I like the way it feels to have the comforting weight of a book in my hands on the train and in my bed.
I like the way the thumb of my right hand pins the left page of my book in place while my third finger balances its spine and the others spread to cradle its word-worn wings.
I like tripping through tangled tales as sentences and similes grasp at my ankles like vines. Sometimes, they strike quickly, whipping my feet from the ground and lashing the air from my lungs. But often, they wait quietly, sleepily pulling me in to the parched, patient pages where they will bind me and keep me.
I like when the last words in each line of a poem fall in a different place on the page, leaving a meandering curve of thoughts that snake silently down the paper.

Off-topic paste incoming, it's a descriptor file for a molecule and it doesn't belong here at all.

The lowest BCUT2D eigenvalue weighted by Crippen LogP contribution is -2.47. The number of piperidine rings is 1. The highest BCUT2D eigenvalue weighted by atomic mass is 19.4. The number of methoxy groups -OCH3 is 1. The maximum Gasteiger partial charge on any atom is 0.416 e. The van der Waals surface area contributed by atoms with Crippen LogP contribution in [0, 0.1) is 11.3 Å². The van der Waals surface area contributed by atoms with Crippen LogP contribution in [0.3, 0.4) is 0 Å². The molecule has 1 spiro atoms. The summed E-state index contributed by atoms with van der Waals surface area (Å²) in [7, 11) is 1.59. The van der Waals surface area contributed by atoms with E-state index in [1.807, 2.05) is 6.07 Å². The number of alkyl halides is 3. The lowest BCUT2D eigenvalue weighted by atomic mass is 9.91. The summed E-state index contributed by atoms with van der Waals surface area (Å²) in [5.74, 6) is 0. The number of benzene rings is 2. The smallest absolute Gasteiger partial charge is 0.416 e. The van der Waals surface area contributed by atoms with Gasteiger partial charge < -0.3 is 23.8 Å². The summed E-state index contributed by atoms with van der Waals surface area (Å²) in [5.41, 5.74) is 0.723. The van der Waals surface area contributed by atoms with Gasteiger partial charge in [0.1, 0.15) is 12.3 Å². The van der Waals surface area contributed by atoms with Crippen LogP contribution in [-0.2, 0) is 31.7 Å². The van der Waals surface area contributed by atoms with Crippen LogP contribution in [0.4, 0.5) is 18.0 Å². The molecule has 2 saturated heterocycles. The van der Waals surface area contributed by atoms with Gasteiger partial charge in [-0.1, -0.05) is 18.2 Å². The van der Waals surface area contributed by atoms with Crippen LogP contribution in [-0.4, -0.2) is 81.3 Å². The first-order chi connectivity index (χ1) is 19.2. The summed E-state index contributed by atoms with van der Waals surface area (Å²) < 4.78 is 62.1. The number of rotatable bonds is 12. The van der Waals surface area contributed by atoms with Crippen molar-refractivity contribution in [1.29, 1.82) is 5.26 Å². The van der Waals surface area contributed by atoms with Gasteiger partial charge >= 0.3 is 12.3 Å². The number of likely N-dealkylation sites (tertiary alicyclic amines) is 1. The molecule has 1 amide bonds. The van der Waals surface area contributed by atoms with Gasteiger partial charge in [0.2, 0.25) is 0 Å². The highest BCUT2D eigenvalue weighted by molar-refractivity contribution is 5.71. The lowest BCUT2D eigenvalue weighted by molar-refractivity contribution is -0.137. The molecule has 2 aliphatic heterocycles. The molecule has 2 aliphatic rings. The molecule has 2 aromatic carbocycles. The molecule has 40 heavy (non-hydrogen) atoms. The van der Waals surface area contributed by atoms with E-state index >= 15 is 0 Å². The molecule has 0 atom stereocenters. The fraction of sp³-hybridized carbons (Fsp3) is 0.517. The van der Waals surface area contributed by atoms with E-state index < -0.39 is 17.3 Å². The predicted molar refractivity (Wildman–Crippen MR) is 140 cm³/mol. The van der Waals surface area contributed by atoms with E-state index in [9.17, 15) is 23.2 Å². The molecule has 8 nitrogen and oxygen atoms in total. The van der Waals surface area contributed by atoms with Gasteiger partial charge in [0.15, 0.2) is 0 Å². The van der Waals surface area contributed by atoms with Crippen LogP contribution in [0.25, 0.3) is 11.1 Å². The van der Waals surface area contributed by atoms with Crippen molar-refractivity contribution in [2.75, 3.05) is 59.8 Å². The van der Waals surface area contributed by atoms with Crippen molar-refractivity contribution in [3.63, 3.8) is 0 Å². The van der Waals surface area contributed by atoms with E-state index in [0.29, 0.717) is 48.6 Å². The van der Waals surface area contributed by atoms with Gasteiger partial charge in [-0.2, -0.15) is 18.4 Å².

I like hearing sounds through someone else’s ears; seeing sights through someone else’s eyes; feeling hope and joy and fear through someone else’s heart.
I like pressing down corners of pages to mark the place of an unknown word to search for later or a perfect fragment to savour forever.
I like knowing that although what I am reading is not true, it is real.
But most of all, I like being someone else, somewhere else – even if it’s only for fifteen minutes while I eat lunch at my desk.